Acyclovir exerts its antiviral effect on herpes simplex viruses (HSV) and varicella-zoster virus by interfering with DNA synthesis and inhibiting viral replication. The exact mechanisms of action against other susceptible viruses have not fully elucidated. In vitro studies with herpes simplex viruses indicate that acyclovir triphosphate is the pharmacologically active form of the drug; the triphosphate functions as both a substrate for and preferential inhibitor of viral DNA polymerase.
Absorption of Acyclovir from the GI tract is variable and incomplete. It is estimated that 15-30% of an oral dose of the drug is absorbed . Acyclovir is widely distributed into body tissues and fluids including the brain, kidney, saliva, lung, liver, muscle, spleen, uterus, vaginal mucosa and secretions, CSF, and herpetic vesicular fluid. The drug is also distributed into semen, achieving concentrations about 1.4 and 4 times those in plasma during chronic oral therapy at dosages of 400 mg and 1 g daily, respectively.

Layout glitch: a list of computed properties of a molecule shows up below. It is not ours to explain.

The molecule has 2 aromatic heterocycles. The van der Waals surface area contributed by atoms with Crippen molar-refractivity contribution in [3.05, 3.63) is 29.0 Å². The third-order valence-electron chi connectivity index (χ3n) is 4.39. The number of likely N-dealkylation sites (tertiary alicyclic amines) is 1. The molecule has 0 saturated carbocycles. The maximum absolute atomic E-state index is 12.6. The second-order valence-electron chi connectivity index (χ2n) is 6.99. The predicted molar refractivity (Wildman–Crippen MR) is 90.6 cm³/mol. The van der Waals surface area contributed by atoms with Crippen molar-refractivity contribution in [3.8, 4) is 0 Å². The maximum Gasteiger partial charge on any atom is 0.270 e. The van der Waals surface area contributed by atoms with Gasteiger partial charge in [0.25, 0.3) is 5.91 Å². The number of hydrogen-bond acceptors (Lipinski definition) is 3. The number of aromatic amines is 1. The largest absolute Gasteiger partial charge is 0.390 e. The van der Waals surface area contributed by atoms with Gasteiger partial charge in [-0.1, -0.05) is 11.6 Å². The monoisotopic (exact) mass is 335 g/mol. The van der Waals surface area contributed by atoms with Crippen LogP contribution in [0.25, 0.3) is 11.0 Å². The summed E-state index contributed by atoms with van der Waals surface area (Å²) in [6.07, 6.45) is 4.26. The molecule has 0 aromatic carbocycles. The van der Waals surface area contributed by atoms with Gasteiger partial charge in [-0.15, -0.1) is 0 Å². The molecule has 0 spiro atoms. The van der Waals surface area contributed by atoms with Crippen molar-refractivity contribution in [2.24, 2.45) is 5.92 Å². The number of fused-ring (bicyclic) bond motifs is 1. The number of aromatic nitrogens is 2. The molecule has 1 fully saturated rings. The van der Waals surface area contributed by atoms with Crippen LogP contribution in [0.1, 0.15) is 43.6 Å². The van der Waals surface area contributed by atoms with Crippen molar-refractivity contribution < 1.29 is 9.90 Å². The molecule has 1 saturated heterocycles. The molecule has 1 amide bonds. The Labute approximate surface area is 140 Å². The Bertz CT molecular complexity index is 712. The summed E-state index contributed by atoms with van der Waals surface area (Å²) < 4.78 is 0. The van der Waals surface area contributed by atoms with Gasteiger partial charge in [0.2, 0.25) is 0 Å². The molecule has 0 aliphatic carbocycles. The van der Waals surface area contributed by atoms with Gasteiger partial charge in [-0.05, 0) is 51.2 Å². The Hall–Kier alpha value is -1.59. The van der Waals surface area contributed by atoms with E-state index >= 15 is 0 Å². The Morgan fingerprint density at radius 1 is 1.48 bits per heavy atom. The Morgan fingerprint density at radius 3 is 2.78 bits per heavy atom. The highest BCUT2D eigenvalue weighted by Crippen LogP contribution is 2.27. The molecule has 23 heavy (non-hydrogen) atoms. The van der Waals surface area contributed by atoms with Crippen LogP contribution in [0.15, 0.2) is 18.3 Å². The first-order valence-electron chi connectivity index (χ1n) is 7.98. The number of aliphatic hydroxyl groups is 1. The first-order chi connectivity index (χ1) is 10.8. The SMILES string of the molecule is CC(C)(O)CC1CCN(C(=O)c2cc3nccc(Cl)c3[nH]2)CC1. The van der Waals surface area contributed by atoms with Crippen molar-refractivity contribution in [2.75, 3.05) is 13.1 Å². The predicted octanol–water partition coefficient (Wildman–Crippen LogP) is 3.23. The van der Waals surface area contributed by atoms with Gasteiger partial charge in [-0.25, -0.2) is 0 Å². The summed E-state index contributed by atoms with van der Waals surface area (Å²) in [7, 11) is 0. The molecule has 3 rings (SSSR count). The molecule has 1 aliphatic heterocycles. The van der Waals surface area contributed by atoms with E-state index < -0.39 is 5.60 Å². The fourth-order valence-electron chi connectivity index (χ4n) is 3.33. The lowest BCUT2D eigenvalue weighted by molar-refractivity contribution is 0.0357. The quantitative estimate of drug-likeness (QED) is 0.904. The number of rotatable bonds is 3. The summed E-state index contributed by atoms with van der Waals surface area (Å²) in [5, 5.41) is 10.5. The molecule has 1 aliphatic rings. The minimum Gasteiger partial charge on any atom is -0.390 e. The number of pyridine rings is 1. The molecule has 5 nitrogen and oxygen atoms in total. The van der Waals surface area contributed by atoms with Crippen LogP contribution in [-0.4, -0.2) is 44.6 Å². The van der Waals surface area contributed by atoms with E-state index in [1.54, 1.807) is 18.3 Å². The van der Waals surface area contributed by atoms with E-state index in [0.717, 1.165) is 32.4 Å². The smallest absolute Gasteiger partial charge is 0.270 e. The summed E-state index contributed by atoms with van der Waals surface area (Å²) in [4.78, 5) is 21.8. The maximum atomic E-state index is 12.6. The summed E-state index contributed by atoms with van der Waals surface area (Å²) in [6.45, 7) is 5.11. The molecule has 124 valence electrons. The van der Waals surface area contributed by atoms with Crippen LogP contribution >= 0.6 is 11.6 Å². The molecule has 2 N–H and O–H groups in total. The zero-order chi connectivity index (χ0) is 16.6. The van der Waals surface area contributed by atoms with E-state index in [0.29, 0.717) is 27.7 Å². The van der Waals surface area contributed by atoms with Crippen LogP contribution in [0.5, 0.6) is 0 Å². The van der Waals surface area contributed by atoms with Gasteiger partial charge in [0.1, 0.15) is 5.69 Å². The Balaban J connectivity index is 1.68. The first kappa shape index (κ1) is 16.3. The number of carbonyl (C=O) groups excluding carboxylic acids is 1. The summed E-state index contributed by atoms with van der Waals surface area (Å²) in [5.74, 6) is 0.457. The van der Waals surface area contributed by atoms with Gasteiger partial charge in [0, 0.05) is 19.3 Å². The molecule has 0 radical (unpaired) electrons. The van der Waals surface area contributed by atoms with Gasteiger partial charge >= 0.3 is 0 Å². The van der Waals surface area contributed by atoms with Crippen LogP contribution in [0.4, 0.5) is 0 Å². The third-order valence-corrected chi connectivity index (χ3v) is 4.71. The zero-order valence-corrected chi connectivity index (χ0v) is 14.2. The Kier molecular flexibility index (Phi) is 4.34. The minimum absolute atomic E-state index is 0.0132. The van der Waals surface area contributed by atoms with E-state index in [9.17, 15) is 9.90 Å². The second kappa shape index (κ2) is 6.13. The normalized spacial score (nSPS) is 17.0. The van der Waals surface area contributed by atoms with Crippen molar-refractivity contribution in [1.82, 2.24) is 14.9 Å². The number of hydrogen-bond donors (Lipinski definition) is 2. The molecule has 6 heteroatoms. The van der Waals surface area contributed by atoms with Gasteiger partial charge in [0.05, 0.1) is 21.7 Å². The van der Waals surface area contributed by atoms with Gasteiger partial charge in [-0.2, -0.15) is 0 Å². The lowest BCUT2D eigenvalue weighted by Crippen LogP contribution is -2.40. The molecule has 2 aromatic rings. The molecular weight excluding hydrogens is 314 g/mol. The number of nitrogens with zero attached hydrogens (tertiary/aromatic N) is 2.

Plasma concentrations of Acyclovir appear to decline in a biphasic manner. In adults with normal renal function, the half-life of acyclovir in the initial phase averages 0.34 hours and the half-life in the terminal phase averages 2.1-3.5 hours.